An examination of working hours, work-life conflict and psychological well-being in Irish academics.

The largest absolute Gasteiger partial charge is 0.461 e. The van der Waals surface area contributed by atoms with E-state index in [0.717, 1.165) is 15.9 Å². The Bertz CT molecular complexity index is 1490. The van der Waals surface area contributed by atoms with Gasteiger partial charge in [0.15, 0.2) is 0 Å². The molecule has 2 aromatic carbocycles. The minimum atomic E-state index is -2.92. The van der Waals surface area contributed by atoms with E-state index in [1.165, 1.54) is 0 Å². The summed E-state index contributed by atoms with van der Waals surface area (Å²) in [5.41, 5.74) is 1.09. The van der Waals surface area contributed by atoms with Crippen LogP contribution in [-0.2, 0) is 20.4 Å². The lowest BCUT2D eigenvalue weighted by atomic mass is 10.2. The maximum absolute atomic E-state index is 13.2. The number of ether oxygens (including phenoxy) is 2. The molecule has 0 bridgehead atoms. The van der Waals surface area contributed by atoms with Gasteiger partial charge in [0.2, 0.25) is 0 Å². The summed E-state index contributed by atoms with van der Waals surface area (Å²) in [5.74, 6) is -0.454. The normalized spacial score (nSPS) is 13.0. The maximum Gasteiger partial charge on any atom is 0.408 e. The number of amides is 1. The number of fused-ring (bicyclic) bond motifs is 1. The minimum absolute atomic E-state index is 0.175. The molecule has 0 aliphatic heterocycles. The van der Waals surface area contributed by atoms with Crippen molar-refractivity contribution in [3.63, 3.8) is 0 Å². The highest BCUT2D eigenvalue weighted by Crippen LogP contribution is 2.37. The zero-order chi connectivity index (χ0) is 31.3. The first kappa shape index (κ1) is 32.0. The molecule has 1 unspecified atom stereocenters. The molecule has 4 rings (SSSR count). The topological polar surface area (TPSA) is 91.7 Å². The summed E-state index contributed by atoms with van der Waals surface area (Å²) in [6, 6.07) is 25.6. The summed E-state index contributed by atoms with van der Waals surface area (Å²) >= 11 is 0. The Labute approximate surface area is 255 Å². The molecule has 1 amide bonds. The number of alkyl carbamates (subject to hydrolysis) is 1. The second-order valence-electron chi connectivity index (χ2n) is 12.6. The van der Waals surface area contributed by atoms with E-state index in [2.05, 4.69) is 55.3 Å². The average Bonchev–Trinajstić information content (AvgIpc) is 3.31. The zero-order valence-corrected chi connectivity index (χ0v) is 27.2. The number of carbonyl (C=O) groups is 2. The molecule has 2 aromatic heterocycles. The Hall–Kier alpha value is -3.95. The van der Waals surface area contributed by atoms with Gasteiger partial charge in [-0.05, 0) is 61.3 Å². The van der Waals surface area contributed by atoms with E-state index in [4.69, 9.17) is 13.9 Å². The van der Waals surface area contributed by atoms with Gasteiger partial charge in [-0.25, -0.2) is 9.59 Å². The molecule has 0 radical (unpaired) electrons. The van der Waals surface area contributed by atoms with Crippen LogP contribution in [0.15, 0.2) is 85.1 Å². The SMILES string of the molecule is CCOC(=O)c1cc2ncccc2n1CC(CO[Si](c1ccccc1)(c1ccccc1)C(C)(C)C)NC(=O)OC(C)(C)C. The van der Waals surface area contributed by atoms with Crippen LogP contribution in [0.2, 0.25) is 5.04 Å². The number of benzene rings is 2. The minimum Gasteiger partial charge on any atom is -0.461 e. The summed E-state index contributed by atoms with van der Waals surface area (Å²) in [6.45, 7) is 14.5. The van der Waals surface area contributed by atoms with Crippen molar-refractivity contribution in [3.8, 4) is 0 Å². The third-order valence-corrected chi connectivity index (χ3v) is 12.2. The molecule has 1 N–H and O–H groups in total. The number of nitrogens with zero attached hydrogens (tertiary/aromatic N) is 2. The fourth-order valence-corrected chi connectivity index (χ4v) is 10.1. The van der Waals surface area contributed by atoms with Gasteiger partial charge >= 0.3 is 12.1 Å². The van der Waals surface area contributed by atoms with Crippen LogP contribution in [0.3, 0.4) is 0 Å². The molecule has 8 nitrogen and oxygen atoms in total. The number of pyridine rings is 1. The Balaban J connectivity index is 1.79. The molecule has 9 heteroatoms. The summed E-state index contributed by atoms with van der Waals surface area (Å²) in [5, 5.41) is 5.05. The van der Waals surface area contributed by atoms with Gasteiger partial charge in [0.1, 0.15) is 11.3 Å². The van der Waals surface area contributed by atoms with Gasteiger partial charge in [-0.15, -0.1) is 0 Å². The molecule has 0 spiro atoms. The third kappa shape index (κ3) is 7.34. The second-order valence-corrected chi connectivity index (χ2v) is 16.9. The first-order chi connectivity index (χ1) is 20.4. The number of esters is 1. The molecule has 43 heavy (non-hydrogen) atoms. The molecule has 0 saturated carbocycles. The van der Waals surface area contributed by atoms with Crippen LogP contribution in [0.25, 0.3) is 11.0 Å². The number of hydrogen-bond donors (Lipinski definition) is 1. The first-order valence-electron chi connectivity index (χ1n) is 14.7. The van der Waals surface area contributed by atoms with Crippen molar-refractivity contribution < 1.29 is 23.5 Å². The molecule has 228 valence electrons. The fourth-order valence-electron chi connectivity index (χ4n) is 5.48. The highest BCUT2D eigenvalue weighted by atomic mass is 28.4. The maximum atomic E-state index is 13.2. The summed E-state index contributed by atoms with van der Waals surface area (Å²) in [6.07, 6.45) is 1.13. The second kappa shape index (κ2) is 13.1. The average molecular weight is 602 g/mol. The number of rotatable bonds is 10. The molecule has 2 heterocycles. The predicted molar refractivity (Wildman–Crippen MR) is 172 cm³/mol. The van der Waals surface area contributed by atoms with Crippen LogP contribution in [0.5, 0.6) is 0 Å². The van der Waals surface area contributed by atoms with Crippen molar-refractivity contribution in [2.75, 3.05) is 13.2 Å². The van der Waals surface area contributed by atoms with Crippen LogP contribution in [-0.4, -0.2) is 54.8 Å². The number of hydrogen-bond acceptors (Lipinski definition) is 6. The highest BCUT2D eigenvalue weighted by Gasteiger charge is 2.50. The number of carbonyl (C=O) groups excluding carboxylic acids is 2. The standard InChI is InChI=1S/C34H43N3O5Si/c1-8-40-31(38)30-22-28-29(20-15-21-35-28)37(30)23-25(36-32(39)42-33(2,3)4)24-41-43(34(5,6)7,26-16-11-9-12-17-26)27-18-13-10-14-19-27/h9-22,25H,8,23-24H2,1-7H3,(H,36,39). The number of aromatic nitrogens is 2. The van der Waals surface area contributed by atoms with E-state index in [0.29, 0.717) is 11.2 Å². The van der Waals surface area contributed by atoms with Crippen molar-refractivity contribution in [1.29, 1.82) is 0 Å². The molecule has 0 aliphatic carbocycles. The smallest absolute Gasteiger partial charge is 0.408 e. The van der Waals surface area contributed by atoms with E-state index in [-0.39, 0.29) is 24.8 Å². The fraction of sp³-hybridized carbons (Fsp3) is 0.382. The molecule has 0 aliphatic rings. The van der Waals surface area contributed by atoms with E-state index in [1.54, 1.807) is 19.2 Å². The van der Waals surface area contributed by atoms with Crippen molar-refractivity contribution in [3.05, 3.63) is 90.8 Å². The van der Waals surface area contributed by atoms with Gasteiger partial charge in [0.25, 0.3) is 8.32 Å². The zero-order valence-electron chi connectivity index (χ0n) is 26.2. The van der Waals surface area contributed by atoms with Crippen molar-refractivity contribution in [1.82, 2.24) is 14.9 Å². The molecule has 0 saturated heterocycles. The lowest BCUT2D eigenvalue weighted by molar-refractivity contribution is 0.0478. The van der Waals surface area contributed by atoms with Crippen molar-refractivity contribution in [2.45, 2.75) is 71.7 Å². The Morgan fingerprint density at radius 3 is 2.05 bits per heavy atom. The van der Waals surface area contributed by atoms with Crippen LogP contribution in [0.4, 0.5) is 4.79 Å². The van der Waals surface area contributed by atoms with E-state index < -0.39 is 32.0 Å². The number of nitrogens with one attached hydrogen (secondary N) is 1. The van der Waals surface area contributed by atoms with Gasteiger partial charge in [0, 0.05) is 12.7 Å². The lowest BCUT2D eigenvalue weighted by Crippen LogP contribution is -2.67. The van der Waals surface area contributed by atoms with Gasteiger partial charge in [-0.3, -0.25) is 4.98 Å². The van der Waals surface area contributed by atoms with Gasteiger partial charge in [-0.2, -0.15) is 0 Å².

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Research from numerous countries across the world indicates that academics are experiencing high levels of occupational stress and trends indicate that stress levels are increasing over time. Two stressors which have been implicated in this context include long work hours and work-life conflict. The current project examined patterns in working hours and behaviours and associated levels of work-life conflict and psychological strain in Irish academics. The project also examined the non-work behaviours and activities of Irish academics in order to comprehensively analyse challenges and experiences at the work-home interface. A series of three studies were conducted: a quantitative multi-variate survey examining predictors of work hours, work-life conflict and psychological strain (N=410); a seven day diary study examining post-work activities and levels of recovery and detachment from work (N=44); and a qualitative interview study examining challenges associated with maintaining work-life balance in academia (N=14). Gender effects were examined across all three studies, and workaholism effects were examined in both the quantitative survey study and the diary study. Results from Study 1 indicated a long work hours culture amongst Irish academics, with males working longer hours than females. A number of organisational, personal and individual variables including work intensity, workaholism, job involvement, organisational support and having children were found to directly and indirectly influence work hours, work-life conflict and psychological strain. Gender was found to moderate some of these effects. Study 2 revealed gender differences in post-work activities engaged in by academics, with females engaged in more household/caring activities after work, while males engaged in more work activities and passive activities. The results from Study 2 also highlighted difficulties experienced by workaholics in recovering and detaching from work and managing work-life conflict. The results from the interviews conducted in Study 3 revealed four major themes; pleasure and pain of academic work, struggle to recover, boundary management, and health and stress. The interview data highlighted a number of stressors experienced by Irish academics and the reported health effects associated with high levels of occupational stress. The strategies used by academics to recover and detach from work and the boundary work between work and home were also revealed. The findings from all three studies are discussed with reference to the extant literature and a number of practical implications and areas for future research are discussed.